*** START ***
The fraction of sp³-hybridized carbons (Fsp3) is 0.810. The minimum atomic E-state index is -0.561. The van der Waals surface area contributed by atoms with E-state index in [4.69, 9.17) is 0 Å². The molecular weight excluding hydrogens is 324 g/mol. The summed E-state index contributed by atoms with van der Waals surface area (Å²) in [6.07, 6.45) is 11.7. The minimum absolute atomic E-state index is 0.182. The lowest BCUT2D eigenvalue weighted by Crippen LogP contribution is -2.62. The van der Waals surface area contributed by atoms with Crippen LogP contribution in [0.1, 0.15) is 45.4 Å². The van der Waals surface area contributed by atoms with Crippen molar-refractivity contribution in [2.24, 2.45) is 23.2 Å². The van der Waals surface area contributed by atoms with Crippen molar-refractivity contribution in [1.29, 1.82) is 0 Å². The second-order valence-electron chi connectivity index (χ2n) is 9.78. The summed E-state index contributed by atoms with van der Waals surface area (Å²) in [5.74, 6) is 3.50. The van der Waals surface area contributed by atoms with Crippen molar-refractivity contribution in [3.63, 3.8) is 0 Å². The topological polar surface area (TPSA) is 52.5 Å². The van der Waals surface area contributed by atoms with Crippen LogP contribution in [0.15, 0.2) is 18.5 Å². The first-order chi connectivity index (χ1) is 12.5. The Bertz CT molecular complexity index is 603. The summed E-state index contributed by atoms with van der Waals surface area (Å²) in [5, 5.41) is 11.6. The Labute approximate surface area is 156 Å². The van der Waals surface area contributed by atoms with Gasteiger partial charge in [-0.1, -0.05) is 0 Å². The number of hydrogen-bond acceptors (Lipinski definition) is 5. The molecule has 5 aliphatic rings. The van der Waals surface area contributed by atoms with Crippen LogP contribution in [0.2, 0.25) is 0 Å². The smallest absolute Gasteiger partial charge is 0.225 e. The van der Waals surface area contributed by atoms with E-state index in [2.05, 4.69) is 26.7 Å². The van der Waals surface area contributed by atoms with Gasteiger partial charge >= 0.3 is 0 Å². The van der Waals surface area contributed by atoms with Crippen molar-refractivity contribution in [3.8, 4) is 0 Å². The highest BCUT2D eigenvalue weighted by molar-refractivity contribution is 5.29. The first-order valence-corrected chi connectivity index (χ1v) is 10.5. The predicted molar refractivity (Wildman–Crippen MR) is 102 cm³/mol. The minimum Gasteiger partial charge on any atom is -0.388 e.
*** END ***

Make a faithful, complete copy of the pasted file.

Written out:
The fraction of sp³-hybridized carbons (Fsp3) is 0.810. The minimum atomic E-state index is -0.561. The van der Waals surface area contributed by atoms with E-state index in [4.69, 9.17) is 0 Å². The molecular weight excluding hydrogens is 324 g/mol. The summed E-state index contributed by atoms with van der Waals surface area (Å²) in [6.07, 6.45) is 11.7. The minimum absolute atomic E-state index is 0.182. The lowest BCUT2D eigenvalue weighted by Crippen LogP contribution is -2.62. The van der Waals surface area contributed by atoms with Crippen LogP contribution in [0.1, 0.15) is 45.4 Å². The van der Waals surface area contributed by atoms with Crippen molar-refractivity contribution in [2.24, 2.45) is 23.2 Å². The van der Waals surface area contributed by atoms with Crippen molar-refractivity contribution in [1.29, 1.82) is 0 Å². The second-order valence-electron chi connectivity index (χ2n) is 9.78. The summed E-state index contributed by atoms with van der Waals surface area (Å²) in [5.74, 6) is 3.50. The van der Waals surface area contributed by atoms with Crippen molar-refractivity contribution in [3.63, 3.8) is 0 Å². The topological polar surface area (TPSA) is 52.5 Å². The van der Waals surface area contributed by atoms with Crippen LogP contribution in [0.15, 0.2) is 18.5 Å². The first-order chi connectivity index (χ1) is 12.5. The Bertz CT molecular complexity index is 603. The summed E-state index contributed by atoms with van der Waals surface area (Å²) in [5, 5.41) is 11.6. The Labute approximate surface area is 156 Å². The van der Waals surface area contributed by atoms with Gasteiger partial charge in [-0.1, -0.05) is 0 Å². The number of hydrogen-bond acceptors (Lipinski definition) is 5. The molecule has 5 aliphatic rings. The van der Waals surface area contributed by atoms with Crippen LogP contribution in [0.2, 0.25) is 0 Å². The smallest absolute Gasteiger partial charge is 0.225 e. The van der Waals surface area contributed by atoms with E-state index in [2.05, 4.69) is 26.7 Å². The van der Waals surface area contributed by atoms with Gasteiger partial charge >= 0.3 is 0 Å². The van der Waals surface area contributed by atoms with Crippen molar-refractivity contribution in [3.8, 4) is 0 Å². The highest BCUT2D eigenvalue weighted by molar-refractivity contribution is 5.29. The first-order valence-corrected chi connectivity index (χ1v) is 10.5. The predicted molar refractivity (Wildman–Crippen MR) is 102 cm³/mol. The minimum Gasteiger partial charge on any atom is -0.388 e.